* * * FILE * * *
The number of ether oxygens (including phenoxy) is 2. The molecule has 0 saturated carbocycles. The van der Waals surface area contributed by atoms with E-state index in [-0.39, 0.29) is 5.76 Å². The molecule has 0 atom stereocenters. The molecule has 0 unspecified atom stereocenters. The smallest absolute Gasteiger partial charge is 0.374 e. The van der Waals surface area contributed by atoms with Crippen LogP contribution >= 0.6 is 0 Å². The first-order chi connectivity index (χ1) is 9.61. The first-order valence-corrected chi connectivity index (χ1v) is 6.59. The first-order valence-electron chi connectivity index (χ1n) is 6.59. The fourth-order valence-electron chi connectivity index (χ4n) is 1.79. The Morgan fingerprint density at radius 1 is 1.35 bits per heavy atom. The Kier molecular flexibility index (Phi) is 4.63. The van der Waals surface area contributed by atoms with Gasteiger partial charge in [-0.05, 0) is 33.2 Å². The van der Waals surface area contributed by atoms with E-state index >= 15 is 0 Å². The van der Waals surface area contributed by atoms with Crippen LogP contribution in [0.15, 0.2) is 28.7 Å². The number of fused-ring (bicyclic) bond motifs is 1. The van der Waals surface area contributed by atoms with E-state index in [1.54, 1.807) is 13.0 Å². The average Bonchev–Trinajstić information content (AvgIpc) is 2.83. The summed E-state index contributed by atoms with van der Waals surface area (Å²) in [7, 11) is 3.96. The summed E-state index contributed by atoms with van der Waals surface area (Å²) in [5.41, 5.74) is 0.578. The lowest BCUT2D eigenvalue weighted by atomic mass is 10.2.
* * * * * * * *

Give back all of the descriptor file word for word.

The number of ether oxygens (including phenoxy) is 2. The molecule has 0 saturated carbocycles. The van der Waals surface area contributed by atoms with E-state index in [-0.39, 0.29) is 5.76 Å². The molecule has 0 atom stereocenters. The molecule has 0 unspecified atom stereocenters. The smallest absolute Gasteiger partial charge is 0.374 e. The van der Waals surface area contributed by atoms with Crippen LogP contribution >= 0.6 is 0 Å². The first-order chi connectivity index (χ1) is 9.61. The first-order valence-corrected chi connectivity index (χ1v) is 6.59. The first-order valence-electron chi connectivity index (χ1n) is 6.59. The fourth-order valence-electron chi connectivity index (χ4n) is 1.79. The Morgan fingerprint density at radius 1 is 1.35 bits per heavy atom. The Kier molecular flexibility index (Phi) is 4.63. The van der Waals surface area contributed by atoms with Gasteiger partial charge in [-0.05, 0) is 33.2 Å². The van der Waals surface area contributed by atoms with E-state index >= 15 is 0 Å². The van der Waals surface area contributed by atoms with Crippen LogP contribution in [0.15, 0.2) is 28.7 Å². The number of fused-ring (bicyclic) bond motifs is 1. The van der Waals surface area contributed by atoms with E-state index in [1.54, 1.807) is 13.0 Å². The average Bonchev–Trinajstić information content (AvgIpc) is 2.83. The summed E-state index contributed by atoms with van der Waals surface area (Å²) in [7, 11) is 3.96. The summed E-state index contributed by atoms with van der Waals surface area (Å²) in [5.41, 5.74) is 0.578. The lowest BCUT2D eigenvalue weighted by atomic mass is 10.2.